Most major insurances accepted.  

5 Signs of an ACL Injury

5 Signs of an ACL Injury

To call your knees major joints seems like an understatement given all they take on in terms of support and mobility. When something goes wrong in one of these large joints, the impact can be great, and you want to get to the bottom of the problem so you can regain full function again.

One of the more common problems, especially if you’re active, is damage to your anterior cruciate ligament (ACL). To help you determine whether you might be dealing with an ACL tear, William Schell, MD, and our team want to take this opportunity to outline five signs of the problem.

1. A popping noise or giving out

When people tear their ACL, which typically happens when they suddenly change direction or stop abruptly, many report an audible popping noise, which indicates that the ligament has torn.

If you don’t hear the sound, you may “feel” the pop inside your knee or you may feel like your knee is suddenly giving way.

2. Pain and swelling

Like any injury, an ACL tear can be painful, and the knee pain usually comes on very quickly after the injury. Within 24 hours, your knee will also swell, which is why we recommend the RICE method — rest, ice, compression, and elevation — immediately after your injury.

3. Difficulty moving around

If, during the early days after your knee injury, you find it difficult to bear weight on the joint and move around, this is a clear sign that there’s damage in your knee. 

4. Loss of range of motion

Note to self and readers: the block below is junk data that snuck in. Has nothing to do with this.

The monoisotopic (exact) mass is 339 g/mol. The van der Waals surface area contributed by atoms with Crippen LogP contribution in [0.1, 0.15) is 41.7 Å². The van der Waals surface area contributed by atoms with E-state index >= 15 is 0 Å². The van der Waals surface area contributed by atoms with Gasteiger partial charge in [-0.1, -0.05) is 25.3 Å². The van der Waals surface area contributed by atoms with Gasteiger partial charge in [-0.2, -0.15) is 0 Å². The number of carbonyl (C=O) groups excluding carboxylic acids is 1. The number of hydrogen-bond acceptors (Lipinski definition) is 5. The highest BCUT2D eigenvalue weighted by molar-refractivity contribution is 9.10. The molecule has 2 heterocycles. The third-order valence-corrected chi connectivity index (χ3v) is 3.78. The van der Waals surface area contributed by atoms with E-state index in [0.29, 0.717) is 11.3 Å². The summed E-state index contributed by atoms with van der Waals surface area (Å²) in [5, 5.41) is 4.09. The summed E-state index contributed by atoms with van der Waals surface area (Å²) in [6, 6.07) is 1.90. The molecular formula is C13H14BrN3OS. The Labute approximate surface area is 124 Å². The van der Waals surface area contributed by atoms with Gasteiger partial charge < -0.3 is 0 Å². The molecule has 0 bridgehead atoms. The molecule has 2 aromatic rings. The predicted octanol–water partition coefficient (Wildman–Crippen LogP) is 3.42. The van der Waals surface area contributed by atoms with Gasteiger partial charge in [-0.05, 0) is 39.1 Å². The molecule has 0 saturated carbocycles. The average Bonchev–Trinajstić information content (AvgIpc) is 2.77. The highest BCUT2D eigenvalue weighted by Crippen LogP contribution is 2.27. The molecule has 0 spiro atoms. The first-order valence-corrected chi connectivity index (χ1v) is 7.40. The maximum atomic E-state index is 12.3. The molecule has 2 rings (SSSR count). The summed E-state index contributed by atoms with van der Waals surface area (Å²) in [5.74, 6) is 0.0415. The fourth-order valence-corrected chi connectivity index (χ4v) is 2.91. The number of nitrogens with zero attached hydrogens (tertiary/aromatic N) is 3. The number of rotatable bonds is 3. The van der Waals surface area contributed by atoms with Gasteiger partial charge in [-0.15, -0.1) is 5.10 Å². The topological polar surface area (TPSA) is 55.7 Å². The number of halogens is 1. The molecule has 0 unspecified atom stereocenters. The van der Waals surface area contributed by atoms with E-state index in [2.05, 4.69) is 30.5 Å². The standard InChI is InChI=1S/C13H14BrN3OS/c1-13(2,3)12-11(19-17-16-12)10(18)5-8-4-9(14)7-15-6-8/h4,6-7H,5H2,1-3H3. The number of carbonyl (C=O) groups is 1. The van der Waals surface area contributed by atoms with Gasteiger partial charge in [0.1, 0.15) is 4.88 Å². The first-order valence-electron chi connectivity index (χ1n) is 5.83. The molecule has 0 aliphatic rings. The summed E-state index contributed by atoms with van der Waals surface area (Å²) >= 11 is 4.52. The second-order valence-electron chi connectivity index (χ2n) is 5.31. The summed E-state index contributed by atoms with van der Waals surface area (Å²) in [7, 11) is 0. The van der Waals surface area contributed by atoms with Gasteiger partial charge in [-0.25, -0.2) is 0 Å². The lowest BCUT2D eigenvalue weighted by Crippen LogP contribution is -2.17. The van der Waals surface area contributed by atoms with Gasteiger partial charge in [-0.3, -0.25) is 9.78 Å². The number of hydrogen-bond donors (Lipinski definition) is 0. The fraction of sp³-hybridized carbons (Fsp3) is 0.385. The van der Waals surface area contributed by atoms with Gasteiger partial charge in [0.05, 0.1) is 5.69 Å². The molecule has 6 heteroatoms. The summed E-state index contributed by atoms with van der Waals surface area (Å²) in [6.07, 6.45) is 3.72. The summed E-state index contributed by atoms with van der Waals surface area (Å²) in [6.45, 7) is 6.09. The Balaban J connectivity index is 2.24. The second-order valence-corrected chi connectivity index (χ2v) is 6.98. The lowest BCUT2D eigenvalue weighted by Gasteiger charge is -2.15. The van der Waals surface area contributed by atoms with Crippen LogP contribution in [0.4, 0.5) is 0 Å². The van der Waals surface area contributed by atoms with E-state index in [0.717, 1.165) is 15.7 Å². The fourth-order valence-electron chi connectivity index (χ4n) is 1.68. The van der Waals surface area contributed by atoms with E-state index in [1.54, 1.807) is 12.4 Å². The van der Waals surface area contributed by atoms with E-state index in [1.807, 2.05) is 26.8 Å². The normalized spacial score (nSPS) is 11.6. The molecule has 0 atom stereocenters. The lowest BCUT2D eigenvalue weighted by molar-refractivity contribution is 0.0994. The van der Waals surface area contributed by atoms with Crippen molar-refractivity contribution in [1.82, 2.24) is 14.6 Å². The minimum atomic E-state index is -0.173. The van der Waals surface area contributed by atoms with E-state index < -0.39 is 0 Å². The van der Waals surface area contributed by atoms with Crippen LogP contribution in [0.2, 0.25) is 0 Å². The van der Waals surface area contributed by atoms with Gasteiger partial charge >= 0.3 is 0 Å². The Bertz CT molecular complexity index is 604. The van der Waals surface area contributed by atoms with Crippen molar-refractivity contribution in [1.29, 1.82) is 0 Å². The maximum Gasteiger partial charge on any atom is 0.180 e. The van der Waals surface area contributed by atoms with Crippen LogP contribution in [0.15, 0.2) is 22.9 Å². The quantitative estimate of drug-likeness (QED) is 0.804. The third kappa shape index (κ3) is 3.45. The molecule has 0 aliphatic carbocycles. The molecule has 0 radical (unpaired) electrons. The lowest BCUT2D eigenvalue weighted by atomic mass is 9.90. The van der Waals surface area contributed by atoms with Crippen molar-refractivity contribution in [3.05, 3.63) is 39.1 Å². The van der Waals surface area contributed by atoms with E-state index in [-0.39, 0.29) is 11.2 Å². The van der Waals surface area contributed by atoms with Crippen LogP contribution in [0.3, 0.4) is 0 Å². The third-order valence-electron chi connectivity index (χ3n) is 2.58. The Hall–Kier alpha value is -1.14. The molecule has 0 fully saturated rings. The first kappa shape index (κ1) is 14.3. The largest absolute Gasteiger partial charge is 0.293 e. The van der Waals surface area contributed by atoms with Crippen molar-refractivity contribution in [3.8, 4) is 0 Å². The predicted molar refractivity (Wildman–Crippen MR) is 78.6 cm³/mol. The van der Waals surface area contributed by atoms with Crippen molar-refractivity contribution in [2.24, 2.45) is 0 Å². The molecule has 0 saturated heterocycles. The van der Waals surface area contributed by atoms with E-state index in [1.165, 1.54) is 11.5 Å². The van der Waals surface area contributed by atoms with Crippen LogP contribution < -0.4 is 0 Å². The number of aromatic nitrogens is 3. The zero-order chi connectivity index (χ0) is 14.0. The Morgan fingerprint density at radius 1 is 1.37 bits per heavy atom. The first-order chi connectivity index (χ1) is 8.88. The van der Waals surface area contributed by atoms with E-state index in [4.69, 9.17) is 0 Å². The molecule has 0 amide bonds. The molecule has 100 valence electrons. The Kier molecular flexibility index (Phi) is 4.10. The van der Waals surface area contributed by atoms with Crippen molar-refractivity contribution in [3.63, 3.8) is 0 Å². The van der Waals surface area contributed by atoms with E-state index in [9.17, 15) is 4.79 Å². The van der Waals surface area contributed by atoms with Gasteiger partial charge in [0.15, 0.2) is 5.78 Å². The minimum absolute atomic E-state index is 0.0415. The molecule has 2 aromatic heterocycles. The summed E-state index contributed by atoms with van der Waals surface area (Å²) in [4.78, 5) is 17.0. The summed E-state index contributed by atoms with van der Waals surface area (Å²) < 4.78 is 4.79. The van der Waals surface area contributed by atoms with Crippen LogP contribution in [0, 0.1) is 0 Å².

Even if you can bear weight on your injured knee, if you find some movements more difficult than others, the chances are good that there’s ligament damage inside your knee

5. Instability in the knee

If you injure your knee and weather the initial pain and swelling without treatment, you may return to your activity of choice, only to find that your knee is less than reliable.

Each of your knees contains two cruciate ligaments that form an X inside the knee — with your anterior cruciate ligament in front and your posterior ligament in back. These ligaments are part of a larger network of soft tissues that stabilizes your knee. 

Your ACL facilitates back and forth movement in your knee, gives it rotational stability, and prevents your tibia from sliding out in front of your femur.

If there’s unresolved damage in your ACL, your knee won’t be as stable as it was before and can “give out” more easily.

If any of these signs or scenarios sound familiar, we urge you to come see us as soon as possible. There’s great risk in not getting the treatment you need for an ACL tear, such as further damage in your knee, namely to your meniscus.

To get on the road back to great knee health, contact our New York City office, on Columbia CIrcle on the Upper West Side, to set up an appointment.

You Might Also Enjoy...

How Surgery Can Restore Stability to Your Ankle

You sprained your ankle fairly badly, and since then you’ve developed ankle instability, leaving you more prone to ankle sprains. If you want to step with more confidence, surgery may be your best option.

How Soon Can I Return to Play After an ACL Tear?

You’ve torn your ACL and you want to do what you can to maintain your active lifestyle. Here’s a look at some realistic expectations when it comes to returning to sports after a knee injury of this kind.